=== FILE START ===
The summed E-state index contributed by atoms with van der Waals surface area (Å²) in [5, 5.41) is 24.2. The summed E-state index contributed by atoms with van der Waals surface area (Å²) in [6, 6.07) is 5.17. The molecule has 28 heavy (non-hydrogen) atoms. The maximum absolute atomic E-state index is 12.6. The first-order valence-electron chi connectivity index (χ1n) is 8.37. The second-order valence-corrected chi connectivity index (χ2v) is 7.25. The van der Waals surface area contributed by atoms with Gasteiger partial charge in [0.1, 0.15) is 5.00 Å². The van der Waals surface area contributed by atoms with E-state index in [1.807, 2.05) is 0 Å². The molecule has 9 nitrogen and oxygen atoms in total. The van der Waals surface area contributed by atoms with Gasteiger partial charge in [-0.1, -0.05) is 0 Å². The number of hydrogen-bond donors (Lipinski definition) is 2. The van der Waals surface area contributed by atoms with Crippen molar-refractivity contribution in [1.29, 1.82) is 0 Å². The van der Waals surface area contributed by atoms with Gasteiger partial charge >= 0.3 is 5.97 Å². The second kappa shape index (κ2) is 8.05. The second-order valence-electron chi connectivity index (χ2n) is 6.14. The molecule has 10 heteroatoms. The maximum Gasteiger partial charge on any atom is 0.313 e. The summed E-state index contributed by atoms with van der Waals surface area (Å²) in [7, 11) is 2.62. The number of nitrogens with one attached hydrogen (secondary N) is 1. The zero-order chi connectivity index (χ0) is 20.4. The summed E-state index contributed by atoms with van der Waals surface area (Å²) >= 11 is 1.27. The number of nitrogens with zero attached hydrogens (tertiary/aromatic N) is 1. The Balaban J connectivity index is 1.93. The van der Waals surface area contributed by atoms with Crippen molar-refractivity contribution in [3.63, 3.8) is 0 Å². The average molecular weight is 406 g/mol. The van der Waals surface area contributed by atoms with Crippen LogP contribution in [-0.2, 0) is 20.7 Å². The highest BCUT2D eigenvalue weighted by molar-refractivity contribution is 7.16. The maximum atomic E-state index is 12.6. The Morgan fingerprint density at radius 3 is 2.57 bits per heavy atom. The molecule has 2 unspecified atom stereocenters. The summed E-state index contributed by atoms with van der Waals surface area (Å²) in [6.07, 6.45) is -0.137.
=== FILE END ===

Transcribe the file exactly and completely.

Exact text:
The summed E-state index contributed by atoms with van der Waals surface area (Å²) in [5, 5.41) is 24.2. The summed E-state index contributed by atoms with van der Waals surface area (Å²) in [6, 6.07) is 5.17. The molecule has 28 heavy (non-hydrogen) atoms. The maximum absolute atomic E-state index is 12.6. The first-order valence-electron chi connectivity index (χ1n) is 8.37. The second-order valence-corrected chi connectivity index (χ2v) is 7.25. The van der Waals surface area contributed by atoms with Gasteiger partial charge in [0.1, 0.15) is 5.00 Å². The van der Waals surface area contributed by atoms with E-state index in [1.807, 2.05) is 0 Å². The molecule has 9 nitrogen and oxygen atoms in total. The van der Waals surface area contributed by atoms with Gasteiger partial charge in [-0.1, -0.05) is 0 Å². The number of hydrogen-bond donors (Lipinski definition) is 2. The van der Waals surface area contributed by atoms with Crippen molar-refractivity contribution in [1.29, 1.82) is 0 Å². The van der Waals surface area contributed by atoms with Gasteiger partial charge >= 0.3 is 5.97 Å². The second kappa shape index (κ2) is 8.05. The second-order valence-electron chi connectivity index (χ2n) is 6.14. The molecule has 10 heteroatoms. The maximum Gasteiger partial charge on any atom is 0.313 e. The summed E-state index contributed by atoms with van der Waals surface area (Å²) in [7, 11) is 2.62. The number of nitrogens with one attached hydrogen (secondary N) is 1. The zero-order chi connectivity index (χ0) is 20.4. The summed E-state index contributed by atoms with van der Waals surface area (Å²) >= 11 is 1.27. The number of nitrogens with zero attached hydrogens (tertiary/aromatic N) is 1. The Balaban J connectivity index is 1.93. The van der Waals surface area contributed by atoms with Crippen molar-refractivity contribution in [3.63, 3.8) is 0 Å². The average molecular weight is 406 g/mol. The van der Waals surface area contributed by atoms with Crippen LogP contribution in [-0.2, 0) is 20.7 Å². The highest BCUT2D eigenvalue weighted by molar-refractivity contribution is 7.16. The maximum atomic E-state index is 12.6. The Morgan fingerprint density at radius 3 is 2.57 bits per heavy atom. The molecule has 2 unspecified atom stereocenters. The summed E-state index contributed by atoms with van der Waals surface area (Å²) in [6.07, 6.45) is -0.137.